The Conjuring 2: Real Horror is Back, Folks

*Warning: Potential Spoilers*

I’m not going to lie to you guys – for the first time in I don’t even know how long, I left the lights on while I slept. I took someone to this movie with me because I didn’t want to go by myself. I am fairly certain that if I look the wrong way down a dark hall, that creepy nun is going to be looking back at me. In short, James Wan has done something really incredible with The Conjuring 2– not only is this a good horror movie, but it’s a strong horror sequel to its predecessor. While nothing in this movie is quite as scary as the original film’s hide-and-seek clapping, I guarantee you that you will jump, try to force yourself back in your chair, and maybe shriek a little at this fright fest.


We open on Ed and Lorraine Warren (Patrick Wilson and Vera Farmiga), our friendly ghost-experts from The Conjuring (2013), investigating the one and only Amnityville home. During her reading of the house, Lorraine is visited by a horrifying spirit, causing her to become more cautious of the field she and her husband are in. Three years later in England, Janet Hodgson (Madison Wolfe, you can always tell which one she is, she’ll be wearing something bright red despite the rest of her family’s preferences for pastels) and her family begin to experience the signs of demonic possession- speaking in weird voices when everyone else is asleep, items traveling without anyone touching them, booming knocks when no one is there- and when no one, not even the police, can explain what is happening, a priest calls upon Ed and Lorraine to visit the home. Not everyone believes that it is a true paranormal haunting, and the church cannot legally get involved without proof. The Warrens travel to England to find the truth of the haunting and face the demon that may be residing there.

the-conjuring-2-nun3Those who know me know that I have a high standard for horror films. Jump scares are a lazy form of scary to me (since about any noise will make you jump if you play it at the right time), as are ghosts who hide in the shadows for days, only ever slightly opening a door or a cabinet. These unfortunately plague today’s big hit horror films (Paranormal Activity being a prime example), which makes The Conjuring 2 even more welcome. Sure, at times it feels a bit like a reboot of The Exorcist, with enough new twists to still feel like you haven’t heard the story before. For one thing, the ghost that haunts the Hodgson family is not at all shy about announcing itself to anyone who will listen. Sure, at first only Janet notices anything strange, but that’s because no one else is around. Her sister soon starts hearing things, and then her brothers, then her mother, then the police, all within the movie’s first half hour or so. There is nothing scarier than an evil spirit who does not care about letting you know it’s around, and the earlier it reveals itself the more chances it has to scare you.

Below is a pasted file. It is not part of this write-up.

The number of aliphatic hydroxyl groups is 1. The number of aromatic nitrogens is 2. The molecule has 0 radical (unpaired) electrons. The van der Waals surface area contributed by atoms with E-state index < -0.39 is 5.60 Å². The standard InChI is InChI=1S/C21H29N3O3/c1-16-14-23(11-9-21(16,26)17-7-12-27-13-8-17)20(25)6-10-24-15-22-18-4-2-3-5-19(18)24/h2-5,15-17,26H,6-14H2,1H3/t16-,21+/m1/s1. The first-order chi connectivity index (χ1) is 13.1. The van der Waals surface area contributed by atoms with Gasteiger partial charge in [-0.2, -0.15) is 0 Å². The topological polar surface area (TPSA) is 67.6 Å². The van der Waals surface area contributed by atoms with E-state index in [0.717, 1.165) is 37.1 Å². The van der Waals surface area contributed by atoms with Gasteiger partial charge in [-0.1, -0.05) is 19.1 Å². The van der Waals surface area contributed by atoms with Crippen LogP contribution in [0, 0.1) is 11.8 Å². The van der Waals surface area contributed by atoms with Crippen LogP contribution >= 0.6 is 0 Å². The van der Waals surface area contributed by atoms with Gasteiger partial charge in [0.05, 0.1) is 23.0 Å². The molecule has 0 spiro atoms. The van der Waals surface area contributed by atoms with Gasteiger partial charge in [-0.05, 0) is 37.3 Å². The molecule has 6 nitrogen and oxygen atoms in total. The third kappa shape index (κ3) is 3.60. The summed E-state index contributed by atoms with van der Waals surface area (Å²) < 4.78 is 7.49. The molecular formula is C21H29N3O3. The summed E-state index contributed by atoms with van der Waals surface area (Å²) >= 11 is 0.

What really has been working for these two films though are the relationships and characters that are built within them. I can’t tell you how many horror movies I’ve watched where I actually am rooting for the ghost or demon or whatever the “evil” force is to kill the people who are supposed to be our main characters, either because they are so stupid they deserve it, or because they are actually awful people and, again, they deserve it. This is not the case with the Warrens, who are continuously grown as characters from the first film and honestly are so adorable I would easily become a ghost hunter for a marriage like theirs. The Hodgson family is a little less original, since this is a horror movie and demons do seem to follow a certain pattern with the people they target. A single mother with four kids who struggles to pay expenses (and yet has a decently sized apartment with one room devoted just to the toys and a tent, even though all four kids share rooms) is definitely something we’ve all seen before. However, Janet is so sweet (and yet so terrifying for a little girl, Wolfe should get an award or something) and the plight of her siblings is so real that you’ll end up liking them all, cliche or not.

conjuring_2_publicity_still_2_h_2016Though there is nothing quite like the clapping hands from The Conjuring in its sequel, it does try some very interesting things for scares. The nun, of course, is horrifying in its own right (if you can look at that thing and tell me it’s not at all creepy you have no fear), but then you can go into Ed Warren’s paintings (why on earth would anyone want to have a painting of that nun in their home I have no idea but apparently he thought it was relaxing). The “water in the mouth” trick to determine whether or not Janet was lying was also something I had not before seen in a possession film, and was an interesting element to add. But by far the most surprising new edition was that of the Crooked Man, which could easily have played off as over-the-top and ridiculous but was actually quite horrifying. Also, what is it about rhyming that comes out so eerie?

I am not going to lie and say that I was not worried about this movie. It was riding a very thin line between excellent and ripoff, and after Wan’s Annabelle (2014), I was a little worried he’d lost sight of what was good about The Conjuring in the first place. But be well assured- he knew exactly what he was doing with this one.


Whether or not the “based on a true story” is fully true, it gives the film a certain air of authenticity.



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